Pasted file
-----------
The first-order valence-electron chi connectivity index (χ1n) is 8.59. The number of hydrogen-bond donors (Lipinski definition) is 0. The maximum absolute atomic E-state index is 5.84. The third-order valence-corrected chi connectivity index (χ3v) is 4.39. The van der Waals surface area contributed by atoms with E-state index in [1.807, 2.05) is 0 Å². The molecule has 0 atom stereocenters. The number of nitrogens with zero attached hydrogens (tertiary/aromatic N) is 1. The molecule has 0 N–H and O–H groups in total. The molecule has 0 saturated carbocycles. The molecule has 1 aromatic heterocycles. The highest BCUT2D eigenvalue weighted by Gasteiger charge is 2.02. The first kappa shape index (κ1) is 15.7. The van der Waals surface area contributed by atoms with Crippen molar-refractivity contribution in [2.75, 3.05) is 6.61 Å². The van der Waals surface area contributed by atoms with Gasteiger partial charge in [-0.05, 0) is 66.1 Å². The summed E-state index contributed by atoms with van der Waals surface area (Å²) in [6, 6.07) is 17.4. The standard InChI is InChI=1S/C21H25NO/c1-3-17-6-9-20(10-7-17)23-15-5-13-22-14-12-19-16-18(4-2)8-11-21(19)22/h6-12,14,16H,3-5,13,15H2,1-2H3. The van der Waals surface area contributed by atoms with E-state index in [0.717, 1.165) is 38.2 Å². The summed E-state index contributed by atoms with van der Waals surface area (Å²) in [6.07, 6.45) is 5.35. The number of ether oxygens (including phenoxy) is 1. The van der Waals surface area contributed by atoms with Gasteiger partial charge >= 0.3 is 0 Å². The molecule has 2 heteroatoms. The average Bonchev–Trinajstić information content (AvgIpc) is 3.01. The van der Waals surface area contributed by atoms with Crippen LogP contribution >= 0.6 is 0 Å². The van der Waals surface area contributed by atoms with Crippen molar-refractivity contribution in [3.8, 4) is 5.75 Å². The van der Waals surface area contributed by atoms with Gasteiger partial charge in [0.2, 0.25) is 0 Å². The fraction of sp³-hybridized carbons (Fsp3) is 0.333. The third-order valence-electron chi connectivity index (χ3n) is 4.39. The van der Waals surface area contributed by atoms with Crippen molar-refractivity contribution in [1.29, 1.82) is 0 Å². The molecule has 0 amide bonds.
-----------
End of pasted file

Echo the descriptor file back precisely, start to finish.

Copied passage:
The first-order valence-electron chi connectivity index (χ1n) is 8.59. The number of hydrogen-bond donors (Lipinski definition) is 0. The maximum absolute atomic E-state index is 5.84. The third-order valence-corrected chi connectivity index (χ3v) is 4.39. The van der Waals surface area contributed by atoms with E-state index in [1.807, 2.05) is 0 Å². The molecule has 0 atom stereocenters. The number of nitrogens with zero attached hydrogens (tertiary/aromatic N) is 1. The molecule has 0 N–H and O–H groups in total. The molecule has 0 saturated carbocycles. The molecule has 1 aromatic heterocycles. The highest BCUT2D eigenvalue weighted by Gasteiger charge is 2.02. The first kappa shape index (κ1) is 15.7. The van der Waals surface area contributed by atoms with Crippen molar-refractivity contribution in [2.75, 3.05) is 6.61 Å². The van der Waals surface area contributed by atoms with Gasteiger partial charge in [-0.05, 0) is 66.1 Å². The summed E-state index contributed by atoms with van der Waals surface area (Å²) in [6, 6.07) is 17.4. The standard InChI is InChI=1S/C21H25NO/c1-3-17-6-9-20(10-7-17)23-15-5-13-22-14-12-19-16-18(4-2)8-11-21(19)22/h6-12,14,16H,3-5,13,15H2,1-2H3. The van der Waals surface area contributed by atoms with E-state index in [0.717, 1.165) is 38.2 Å². The summed E-state index contributed by atoms with van der Waals surface area (Å²) in [6.07, 6.45) is 5.35. The number of ether oxygens (including phenoxy) is 1. The van der Waals surface area contributed by atoms with Gasteiger partial charge >= 0.3 is 0 Å². The molecule has 2 heteroatoms. The average Bonchev–Trinajstić information content (AvgIpc) is 3.01. The van der Waals surface area contributed by atoms with Crippen LogP contribution >= 0.6 is 0 Å². The van der Waals surface area contributed by atoms with Crippen molar-refractivity contribution in [3.8, 4) is 5.75 Å². The van der Waals surface area contributed by atoms with Gasteiger partial charge in [0.2, 0.25) is 0 Å². The fraction of sp³-hybridized carbons (Fsp3) is 0.333. The third-order valence-electron chi connectivity index (χ3n) is 4.39. The van der Waals surface area contributed by atoms with Crippen molar-refractivity contribution in [1.29, 1.82) is 0 Å². The molecule has 0 amide bonds.